AppDynamics allows you to instrument any Java application with by simply adding the AppDynamics agent to the JVM. Sign up for a AppDynamics Pro self-service account. Log in using your account details in your email titled “Welcome to your AppDynamics Pro SaaS Trial” or the account details you have entered during On-Premise installation.

The last step to combine the power of OpenShift and DropWizard is to instrument the app with AppDynamics. Simply update your AppDynamics credentials in the Java agent’s AppServerAgent/conf/controller-info.xml configuration file.

Finally, to start the application we need to run any database migrations and add the AppDynamics Java agent to the startup commmand:

.openshift/action_hooks/deploy

cd $OPENSHIFT_REPO_DIR

java -jar target/dropwizard-example-0.7.0-SNAPSHOT.jar db migrate example.yml

java -javaagent:${OPENSHIFT_REPO_DIR}AppServerAgent/javaagent.jar
     -jar ${OPENSHIFT_REPO_DIR}target/dropwizard-example-0.7.0-SNAPSHOT.jar
     server example.yml > ${OPENSHIFT_DIY_LOG_DIR}/helloworld.log &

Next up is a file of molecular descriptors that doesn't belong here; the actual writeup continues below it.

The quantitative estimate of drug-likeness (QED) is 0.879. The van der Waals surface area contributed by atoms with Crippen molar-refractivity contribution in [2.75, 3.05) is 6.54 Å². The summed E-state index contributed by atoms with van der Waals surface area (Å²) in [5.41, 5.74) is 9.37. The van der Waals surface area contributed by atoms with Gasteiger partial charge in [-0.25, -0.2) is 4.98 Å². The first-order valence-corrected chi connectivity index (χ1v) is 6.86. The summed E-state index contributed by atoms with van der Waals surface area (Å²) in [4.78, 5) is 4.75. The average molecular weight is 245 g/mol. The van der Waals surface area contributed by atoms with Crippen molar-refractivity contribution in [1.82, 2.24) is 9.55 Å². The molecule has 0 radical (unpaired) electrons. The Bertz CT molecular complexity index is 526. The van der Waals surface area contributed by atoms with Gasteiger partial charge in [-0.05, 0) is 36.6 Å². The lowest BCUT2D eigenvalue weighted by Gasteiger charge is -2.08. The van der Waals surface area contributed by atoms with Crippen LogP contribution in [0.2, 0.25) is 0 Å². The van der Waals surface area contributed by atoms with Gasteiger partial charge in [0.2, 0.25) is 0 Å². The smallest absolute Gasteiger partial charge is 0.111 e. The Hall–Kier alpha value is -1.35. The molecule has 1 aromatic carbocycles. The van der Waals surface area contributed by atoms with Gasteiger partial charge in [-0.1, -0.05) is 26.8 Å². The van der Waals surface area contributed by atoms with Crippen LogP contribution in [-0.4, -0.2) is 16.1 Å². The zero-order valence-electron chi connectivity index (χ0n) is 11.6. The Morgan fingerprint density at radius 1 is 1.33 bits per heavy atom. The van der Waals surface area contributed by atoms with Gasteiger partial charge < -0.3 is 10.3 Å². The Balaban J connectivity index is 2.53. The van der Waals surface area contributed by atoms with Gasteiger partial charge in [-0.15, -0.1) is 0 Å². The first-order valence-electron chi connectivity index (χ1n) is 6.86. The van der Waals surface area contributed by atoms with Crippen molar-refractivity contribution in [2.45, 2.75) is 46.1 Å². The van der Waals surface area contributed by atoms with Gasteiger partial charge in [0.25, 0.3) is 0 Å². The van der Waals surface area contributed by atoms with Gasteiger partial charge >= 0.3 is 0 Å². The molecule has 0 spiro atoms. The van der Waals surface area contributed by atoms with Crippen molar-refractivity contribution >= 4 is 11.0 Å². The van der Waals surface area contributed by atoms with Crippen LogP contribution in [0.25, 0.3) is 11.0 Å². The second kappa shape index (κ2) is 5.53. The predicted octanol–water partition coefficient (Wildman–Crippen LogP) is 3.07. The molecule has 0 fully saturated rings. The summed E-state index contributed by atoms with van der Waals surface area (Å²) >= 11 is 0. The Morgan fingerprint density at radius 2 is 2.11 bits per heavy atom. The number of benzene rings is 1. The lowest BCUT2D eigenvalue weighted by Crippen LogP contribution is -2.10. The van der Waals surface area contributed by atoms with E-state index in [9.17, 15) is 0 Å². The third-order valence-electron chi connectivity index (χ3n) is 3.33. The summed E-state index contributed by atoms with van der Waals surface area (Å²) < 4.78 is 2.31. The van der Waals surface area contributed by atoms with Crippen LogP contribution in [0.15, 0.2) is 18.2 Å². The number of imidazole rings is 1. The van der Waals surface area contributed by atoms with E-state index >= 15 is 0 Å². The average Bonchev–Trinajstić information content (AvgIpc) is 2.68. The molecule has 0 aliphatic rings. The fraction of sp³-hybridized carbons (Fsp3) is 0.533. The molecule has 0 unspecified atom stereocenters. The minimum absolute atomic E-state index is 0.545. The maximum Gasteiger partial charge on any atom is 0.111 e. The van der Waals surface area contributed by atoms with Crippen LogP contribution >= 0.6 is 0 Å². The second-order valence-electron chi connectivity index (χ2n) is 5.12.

OpenShift App

Additional resources on running DropWizard on OpenShift:

Take five minutes to get complete visibility into the performance of your production applications with AppDynamics Pro today.

As always, please feel free to comment if you think I have missed something or if you have a request for content in an upcoming post.

Insights from an Investment Banking Monitoring Architect

To put it very simply, Financial Services companies have a unique set of challenges that they have to deal with every day. They are a high priority target for hackers, they are highly regulated by federal and state governments, they deal with and employ some of the most demanding people on the planet, problems with their applications can have an impact on every other industry across the globe. I know this from first hand experience; I was an Architect at a major investment bank for over 5 years.